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St. Louis Divorce Seminar in May

Cordell & Cordell Men's Divorce School.

Don’t miss “Men’s Divorce School,” a complimentary seminar presented by domestic litigation firm Cordell & Cordell. This seminar provides a crash course in information related to divorce.

How is custody decided? Is it possible you will have to pay child support and spousal support? What is the divorce process like in St. Louis?

You can learn the answers to these questions and more at this complimentary seminar. Doors open at 6 pm, and the seminar begins at 6:30 pm.

St. Louis seminar: Tuesday, May 13, Hilton St. Louis Frontenac

Topics for “Men’s Divorce School” include an overview of spousal support, child support, custody, property division and the divorce process, while offering tips and strategies for your case.

If you’re facing a divorce – perhaps one you don’t even want – you should attend the free “Men’s Divorce School” seminar this May.

Register below, at the Men’s Divorce School site here or by calling

Men’s Health Examines The Custody Bias With Joe Cordell examined “The Custody Bias” and, with the help of Cordell & Cordell Principal Partner Joseph Cordell, answered the questions: Is the justice system unfair to fathers seeking child custody? And what can dads do to keep their kids?

Mr. Cordell advises any man in a rocky marriage to take a critical look inward before the divorce papers arrive. Have you started drinking more than you should? Are you attending PTA meetings and doctor appointments?

“Somebody is going to talk about the fact that you weren’t there and your wife was,” Cordell told Prepare, and be honest, so you won’t be caught off guard. “Divorce is an ugly thing. That’s why you don’t want to go there unless you have to.”

Read the Men’s Health article on “The Custody Bias.”

Personal information released by child support agency in Washington state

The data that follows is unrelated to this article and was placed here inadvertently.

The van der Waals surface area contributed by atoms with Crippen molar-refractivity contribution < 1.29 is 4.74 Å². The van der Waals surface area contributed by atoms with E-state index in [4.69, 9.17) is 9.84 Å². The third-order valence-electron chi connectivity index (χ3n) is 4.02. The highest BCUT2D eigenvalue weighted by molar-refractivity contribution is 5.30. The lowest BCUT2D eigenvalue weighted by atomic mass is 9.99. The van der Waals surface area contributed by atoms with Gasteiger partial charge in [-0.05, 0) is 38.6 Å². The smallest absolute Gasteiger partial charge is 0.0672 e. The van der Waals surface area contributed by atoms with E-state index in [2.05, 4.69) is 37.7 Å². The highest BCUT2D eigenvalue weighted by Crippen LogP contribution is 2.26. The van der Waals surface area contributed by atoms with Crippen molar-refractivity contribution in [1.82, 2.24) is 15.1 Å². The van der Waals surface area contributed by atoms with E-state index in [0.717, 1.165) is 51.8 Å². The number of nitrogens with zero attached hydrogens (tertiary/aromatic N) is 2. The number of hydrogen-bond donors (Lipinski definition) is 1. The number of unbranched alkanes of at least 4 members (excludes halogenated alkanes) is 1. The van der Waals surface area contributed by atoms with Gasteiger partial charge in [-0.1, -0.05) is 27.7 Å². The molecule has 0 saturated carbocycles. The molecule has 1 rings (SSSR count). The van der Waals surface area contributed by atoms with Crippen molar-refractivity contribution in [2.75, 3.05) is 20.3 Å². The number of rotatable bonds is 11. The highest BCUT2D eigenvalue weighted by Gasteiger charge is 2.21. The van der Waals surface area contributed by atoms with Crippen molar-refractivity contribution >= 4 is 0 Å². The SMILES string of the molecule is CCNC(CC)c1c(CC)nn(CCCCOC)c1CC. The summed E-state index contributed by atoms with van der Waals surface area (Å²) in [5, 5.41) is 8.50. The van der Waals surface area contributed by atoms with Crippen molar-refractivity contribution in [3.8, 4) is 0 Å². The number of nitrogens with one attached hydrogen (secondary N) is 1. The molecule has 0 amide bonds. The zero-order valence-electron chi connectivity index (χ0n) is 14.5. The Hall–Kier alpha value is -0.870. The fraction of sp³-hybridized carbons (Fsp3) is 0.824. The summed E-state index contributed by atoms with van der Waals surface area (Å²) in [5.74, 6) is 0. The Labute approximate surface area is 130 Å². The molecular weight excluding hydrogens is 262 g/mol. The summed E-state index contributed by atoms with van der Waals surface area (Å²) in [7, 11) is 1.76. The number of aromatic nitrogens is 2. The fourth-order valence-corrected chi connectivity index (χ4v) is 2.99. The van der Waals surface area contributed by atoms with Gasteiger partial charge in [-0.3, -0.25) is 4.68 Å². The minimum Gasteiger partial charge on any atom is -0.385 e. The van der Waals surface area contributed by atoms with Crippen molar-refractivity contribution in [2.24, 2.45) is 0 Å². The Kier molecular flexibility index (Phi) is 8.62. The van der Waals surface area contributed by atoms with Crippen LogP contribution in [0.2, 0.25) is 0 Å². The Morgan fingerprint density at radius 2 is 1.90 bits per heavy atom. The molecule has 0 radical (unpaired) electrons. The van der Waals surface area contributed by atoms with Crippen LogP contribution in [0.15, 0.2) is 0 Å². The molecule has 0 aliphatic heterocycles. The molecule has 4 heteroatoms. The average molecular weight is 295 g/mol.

The personal information of approximately 4,000 custodial parents were accidentally released by the Division of Child Support in Washington state, a violation of health privacy laws, the Seattle Times reports.

The agency announced that addresses were released, but none of those addresses were those of highly sensitive clients, such as foster families or victims of domestic violence. The individuals whose addresses were released have been contacted.

Addresses were accidentally released at the beginning of July, when a letter was sent to the employers of noncustodial parents to inform them of children who should be placed on the employee’s healthcare insurance plan.

In these letters, it was appropriate to include the addresses of the children and their custodial parents, but copies of these letters were inadvertently sent to the noncustodial parents. According to Adolfo Capestany, a spokesman for the Division of Child Support, an error in the coding of insurance-enrollment forms caused the mishap.

The release of personal information is not just a matter of privacy, but also of security. In some cases, noncustodial parents have been known to kidnap their own children. For example, a child in Tulsa was recently reported missing after his mother, the noncustodial parent, took off with him, KTUL reports. The child was eventually found at a Salvation Army.